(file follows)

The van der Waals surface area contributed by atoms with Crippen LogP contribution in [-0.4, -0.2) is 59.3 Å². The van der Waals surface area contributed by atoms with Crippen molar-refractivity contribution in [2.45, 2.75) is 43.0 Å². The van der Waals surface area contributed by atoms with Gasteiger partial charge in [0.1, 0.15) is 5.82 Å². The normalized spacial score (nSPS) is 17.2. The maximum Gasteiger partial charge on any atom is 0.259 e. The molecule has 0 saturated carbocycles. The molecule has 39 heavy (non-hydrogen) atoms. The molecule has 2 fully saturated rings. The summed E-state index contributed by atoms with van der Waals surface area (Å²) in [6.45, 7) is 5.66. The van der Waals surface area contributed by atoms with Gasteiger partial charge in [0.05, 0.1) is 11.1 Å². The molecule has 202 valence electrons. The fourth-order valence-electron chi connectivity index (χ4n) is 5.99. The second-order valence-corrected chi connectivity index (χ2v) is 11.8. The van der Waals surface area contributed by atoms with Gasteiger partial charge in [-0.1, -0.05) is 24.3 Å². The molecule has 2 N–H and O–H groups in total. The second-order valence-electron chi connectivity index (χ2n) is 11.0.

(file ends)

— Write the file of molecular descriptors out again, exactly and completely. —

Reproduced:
The van der Waals surface area contributed by atoms with Crippen LogP contribution in [-0.4, -0.2) is 59.3 Å². The van der Waals surface area contributed by atoms with Crippen molar-refractivity contribution in [2.45, 2.75) is 43.0 Å². The van der Waals surface area contributed by atoms with Gasteiger partial charge in [0.1, 0.15) is 5.82 Å². The normalized spacial score (nSPS) is 17.2. The maximum Gasteiger partial charge on any atom is 0.259 e. The molecule has 0 saturated carbocycles. The molecule has 39 heavy (non-hydrogen) atoms. The molecule has 2 fully saturated rings. The summed E-state index contributed by atoms with van der Waals surface area (Å²) in [6.45, 7) is 5.66. The van der Waals surface area contributed by atoms with Gasteiger partial charge in [0.05, 0.1) is 11.1 Å². The molecule has 202 valence electrons. The fourth-order valence-electron chi connectivity index (χ4n) is 5.99. The second-order valence-corrected chi connectivity index (χ2v) is 11.8. The van der Waals surface area contributed by atoms with Gasteiger partial charge in [-0.1, -0.05) is 24.3 Å². The molecule has 2 N–H and O–H groups in total. The second-order valence-electron chi connectivity index (χ2n) is 11.0.